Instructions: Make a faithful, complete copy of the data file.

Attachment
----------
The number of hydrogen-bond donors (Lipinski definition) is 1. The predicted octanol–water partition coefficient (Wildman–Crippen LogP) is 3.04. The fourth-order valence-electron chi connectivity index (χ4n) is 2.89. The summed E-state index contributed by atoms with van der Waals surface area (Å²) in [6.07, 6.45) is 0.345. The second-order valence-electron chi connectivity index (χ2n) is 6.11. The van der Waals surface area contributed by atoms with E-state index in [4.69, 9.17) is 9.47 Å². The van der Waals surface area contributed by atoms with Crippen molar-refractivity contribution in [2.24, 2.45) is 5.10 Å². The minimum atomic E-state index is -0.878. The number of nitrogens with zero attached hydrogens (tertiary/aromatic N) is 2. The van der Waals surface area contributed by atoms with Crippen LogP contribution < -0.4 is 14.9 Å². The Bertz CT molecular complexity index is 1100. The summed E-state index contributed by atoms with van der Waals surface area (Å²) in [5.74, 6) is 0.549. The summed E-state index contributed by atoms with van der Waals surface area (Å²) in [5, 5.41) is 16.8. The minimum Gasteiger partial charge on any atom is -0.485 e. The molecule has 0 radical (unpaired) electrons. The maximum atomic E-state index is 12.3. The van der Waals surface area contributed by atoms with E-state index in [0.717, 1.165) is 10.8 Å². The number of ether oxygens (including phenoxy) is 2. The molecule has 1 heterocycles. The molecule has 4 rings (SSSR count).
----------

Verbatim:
The number of hydrogen-bond donors (Lipinski definition) is 1. The predicted octanol–water partition coefficient (Wildman–Crippen LogP) is 3.04. The fourth-order valence-electron chi connectivity index (χ4n) is 2.89. The summed E-state index contributed by atoms with van der Waals surface area (Å²) in [6.07, 6.45) is 0.345. The second-order valence-electron chi connectivity index (χ2n) is 6.11. The van der Waals surface area contributed by atoms with E-state index in [4.69, 9.17) is 9.47 Å². The van der Waals surface area contributed by atoms with Crippen molar-refractivity contribution in [2.24, 2.45) is 5.10 Å². The minimum atomic E-state index is -0.878. The number of nitrogens with zero attached hydrogens (tertiary/aromatic N) is 2. The van der Waals surface area contributed by atoms with Crippen LogP contribution < -0.4 is 14.9 Å². The Bertz CT molecular complexity index is 1100. The summed E-state index contributed by atoms with van der Waals surface area (Å²) in [5.74, 6) is 0.549. The summed E-state index contributed by atoms with van der Waals surface area (Å²) in [5, 5.41) is 16.8. The minimum Gasteiger partial charge on any atom is -0.485 e. The molecule has 0 radical (unpaired) electrons. The maximum atomic E-state index is 12.3. The van der Waals surface area contributed by atoms with E-state index in [0.717, 1.165) is 10.8 Å². The number of ether oxygens (including phenoxy) is 2. The molecule has 1 heterocycles. The molecule has 4 rings (SSSR count).